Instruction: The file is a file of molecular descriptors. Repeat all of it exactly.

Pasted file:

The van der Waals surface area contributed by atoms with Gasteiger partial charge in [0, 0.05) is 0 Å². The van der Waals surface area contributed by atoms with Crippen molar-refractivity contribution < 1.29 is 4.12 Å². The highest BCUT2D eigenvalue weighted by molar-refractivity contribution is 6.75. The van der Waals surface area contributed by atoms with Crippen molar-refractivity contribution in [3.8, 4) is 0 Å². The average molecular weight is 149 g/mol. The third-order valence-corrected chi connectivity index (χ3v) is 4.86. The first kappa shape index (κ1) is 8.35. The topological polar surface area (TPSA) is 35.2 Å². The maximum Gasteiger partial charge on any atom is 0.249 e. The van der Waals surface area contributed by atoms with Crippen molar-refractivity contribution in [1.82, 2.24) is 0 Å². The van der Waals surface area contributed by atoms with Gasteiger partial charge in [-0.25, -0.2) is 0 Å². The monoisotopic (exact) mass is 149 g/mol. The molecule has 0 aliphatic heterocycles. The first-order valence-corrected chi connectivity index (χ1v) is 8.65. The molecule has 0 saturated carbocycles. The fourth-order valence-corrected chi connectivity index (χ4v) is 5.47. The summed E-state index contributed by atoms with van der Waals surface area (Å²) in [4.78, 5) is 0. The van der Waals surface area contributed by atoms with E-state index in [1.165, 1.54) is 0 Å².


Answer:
The van der Waals surface area contributed by atoms with Gasteiger partial charge in [0, 0.05) is 0 Å². The van der Waals surface area contributed by atoms with Crippen molar-refractivity contribution < 1.29 is 4.12 Å². The highest BCUT2D eigenvalue weighted by molar-refractivity contribution is 6.75. The van der Waals surface area contributed by atoms with Crippen molar-refractivity contribution in [3.8, 4) is 0 Å². The average molecular weight is 149 g/mol. The third-order valence-corrected chi connectivity index (χ3v) is 4.86. The first kappa shape index (κ1) is 8.35. The topological polar surface area (TPSA) is 35.2 Å². The maximum Gasteiger partial charge on any atom is 0.249 e. The van der Waals surface area contributed by atoms with Crippen molar-refractivity contribution in [1.82, 2.24) is 0 Å². The van der Waals surface area contributed by atoms with Gasteiger partial charge in [-0.25, -0.2) is 0 Å². The monoisotopic (exact) mass is 149 g/mol. The molecule has 0 aliphatic heterocycles. The first-order valence-corrected chi connectivity index (χ1v) is 8.65. The molecule has 0 saturated carbocycles. The fourth-order valence-corrected chi connectivity index (χ4v) is 5.47. The summed E-state index contributed by atoms with van der Waals surface area (Å²) in [4.78, 5) is 0. The van der Waals surface area contributed by atoms with E-state index in [1.165, 1.54) is 0 Å².